With front-loaders now more widely available for purchase in the U.S., the FTC has decided to require manufacturers to provide information that will compare all washing machines of a certain size (either “standard” or “compact”) with others of the same size, regardless of whether they are loaded from the top or the front. The label change is expected to alert consumers to highly energy-efficient clothes washers and spur competition among U.S. manufacturers. Front-loaders, which have been popular for years in Europe, generally are considered more energy efficient than top-loaders, although they usually are more expensive, too.

Most washing machines sold in the U.S. are top-loaders. They wash the clothes with an agitator that turns on a vertical axis. The tub also spins the clothes dry on a vertical axis. Front-loaders work by tumbling the clothes and then spin-drying them in a tub that rotates on a horizontal axis.

There are some exceptions: One manufacturer makes a horizontal-axis machine that loads from the top, and another company sells a machine with an axis that is between vertical and horizontal.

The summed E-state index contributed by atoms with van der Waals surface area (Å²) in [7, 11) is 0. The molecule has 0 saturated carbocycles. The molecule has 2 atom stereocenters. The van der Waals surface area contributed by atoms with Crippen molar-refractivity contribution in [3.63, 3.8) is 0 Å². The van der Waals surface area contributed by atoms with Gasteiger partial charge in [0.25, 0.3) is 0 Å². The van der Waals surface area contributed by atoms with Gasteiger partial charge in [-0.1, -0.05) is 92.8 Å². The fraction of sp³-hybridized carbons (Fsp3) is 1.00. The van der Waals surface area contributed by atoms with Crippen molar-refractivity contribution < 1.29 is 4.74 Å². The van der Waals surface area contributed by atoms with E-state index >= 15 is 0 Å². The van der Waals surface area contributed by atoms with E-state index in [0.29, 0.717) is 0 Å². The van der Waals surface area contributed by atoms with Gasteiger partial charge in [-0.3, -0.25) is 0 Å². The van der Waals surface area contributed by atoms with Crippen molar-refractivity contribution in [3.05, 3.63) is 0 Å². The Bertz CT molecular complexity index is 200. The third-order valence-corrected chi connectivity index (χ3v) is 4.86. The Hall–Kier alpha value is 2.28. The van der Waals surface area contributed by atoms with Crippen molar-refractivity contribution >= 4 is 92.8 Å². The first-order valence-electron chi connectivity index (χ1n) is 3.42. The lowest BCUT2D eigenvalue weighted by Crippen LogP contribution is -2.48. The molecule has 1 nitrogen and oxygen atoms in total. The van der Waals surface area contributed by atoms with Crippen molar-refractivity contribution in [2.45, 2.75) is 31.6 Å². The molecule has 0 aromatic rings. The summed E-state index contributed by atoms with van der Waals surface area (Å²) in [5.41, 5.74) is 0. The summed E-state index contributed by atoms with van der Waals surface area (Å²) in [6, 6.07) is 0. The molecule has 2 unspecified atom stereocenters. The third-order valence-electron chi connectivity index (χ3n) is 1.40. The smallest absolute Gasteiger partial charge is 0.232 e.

Typically, front-loaders use less water — from one-third to one-half the amount that top-loaders require. The clothes tumble in the tub, rising above the water and then falling back into it as the tub rolls on its side. Because less water is used, less gas or electricity is required to heat the water; because the machines spin faster, clothes get wrung out more completely, reducing the cost of running a clothes dryer.

Horizontal-axis washers (front-loaders) have one major drawback: They can cost more than vertical-axis machines. Still, with the energy savings they provide, front-loaders may save you money in the long run. In some areas of the U.S., utility companies, environmental groups and government agencies help sweeten the deal by offering incentives to consumers who buy front-loaders. At the same time, there are many highly efficient top-loaders available, too. Use the EnergyGuide to find efficient products at the price that’s right for you